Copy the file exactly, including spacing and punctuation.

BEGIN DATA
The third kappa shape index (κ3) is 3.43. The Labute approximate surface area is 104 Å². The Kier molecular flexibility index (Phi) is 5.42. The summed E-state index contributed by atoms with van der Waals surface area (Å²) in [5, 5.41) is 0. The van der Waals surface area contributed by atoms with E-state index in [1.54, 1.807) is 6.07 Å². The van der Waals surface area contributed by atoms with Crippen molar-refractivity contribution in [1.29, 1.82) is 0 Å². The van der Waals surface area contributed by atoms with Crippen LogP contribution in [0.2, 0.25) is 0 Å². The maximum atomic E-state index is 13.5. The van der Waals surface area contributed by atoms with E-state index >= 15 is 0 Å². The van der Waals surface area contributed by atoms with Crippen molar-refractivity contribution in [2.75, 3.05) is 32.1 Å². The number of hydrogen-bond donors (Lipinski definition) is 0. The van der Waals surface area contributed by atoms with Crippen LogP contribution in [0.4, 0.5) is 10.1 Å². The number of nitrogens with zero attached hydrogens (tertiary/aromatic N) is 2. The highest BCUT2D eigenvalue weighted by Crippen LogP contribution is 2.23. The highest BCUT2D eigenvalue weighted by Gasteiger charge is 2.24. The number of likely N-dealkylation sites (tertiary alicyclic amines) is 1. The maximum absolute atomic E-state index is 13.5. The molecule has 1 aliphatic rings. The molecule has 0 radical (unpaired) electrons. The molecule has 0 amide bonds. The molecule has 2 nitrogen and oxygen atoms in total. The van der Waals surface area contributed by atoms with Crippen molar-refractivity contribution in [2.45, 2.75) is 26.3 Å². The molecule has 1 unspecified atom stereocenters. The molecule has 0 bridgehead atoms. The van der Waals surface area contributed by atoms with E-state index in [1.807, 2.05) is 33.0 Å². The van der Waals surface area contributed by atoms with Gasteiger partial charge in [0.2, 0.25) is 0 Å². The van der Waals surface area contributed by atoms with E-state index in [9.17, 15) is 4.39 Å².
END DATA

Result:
The third kappa shape index (κ3) is 3.43. The Labute approximate surface area is 104 Å². The Kier molecular flexibility index (Phi) is 5.42. The summed E-state index contributed by atoms with van der Waals surface area (Å²) in [5, 5.41) is 0. The van der Waals surface area contributed by atoms with E-state index in [1.54, 1.807) is 6.07 Å². The van der Waals surface area contributed by atoms with Crippen molar-refractivity contribution in [1.29, 1.82) is 0 Å². The van der Waals surface area contributed by atoms with Crippen LogP contribution in [0.2, 0.25) is 0 Å². The maximum atomic E-state index is 13.5. The van der Waals surface area contributed by atoms with E-state index >= 15 is 0 Å². The van der Waals surface area contributed by atoms with Crippen molar-refractivity contribution in [2.75, 3.05) is 32.1 Å². The number of hydrogen-bond donors (Lipinski definition) is 0. The van der Waals surface area contributed by atoms with Crippen LogP contribution in [0.4, 0.5) is 10.1 Å². The number of nitrogens with zero attached hydrogens (tertiary/aromatic N) is 2. The highest BCUT2D eigenvalue weighted by Crippen LogP contribution is 2.23. The highest BCUT2D eigenvalue weighted by Gasteiger charge is 2.24. The number of likely N-dealkylation sites (tertiary alicyclic amines) is 1. The maximum absolute atomic E-state index is 13.5. The molecule has 1 aliphatic rings. The molecule has 0 radical (unpaired) electrons. The molecule has 0 amide bonds. The molecule has 2 nitrogen and oxygen atoms in total. The van der Waals surface area contributed by atoms with Crippen molar-refractivity contribution in [2.45, 2.75) is 26.3 Å². The molecule has 1 unspecified atom stereocenters. The molecule has 0 bridgehead atoms. The van der Waals surface area contributed by atoms with E-state index in [1.807, 2.05) is 33.0 Å². The van der Waals surface area contributed by atoms with Gasteiger partial charge in [0.2, 0.25) is 0 Å². The van der Waals surface area contributed by atoms with E-state index in [9.17, 15) is 4.39 Å².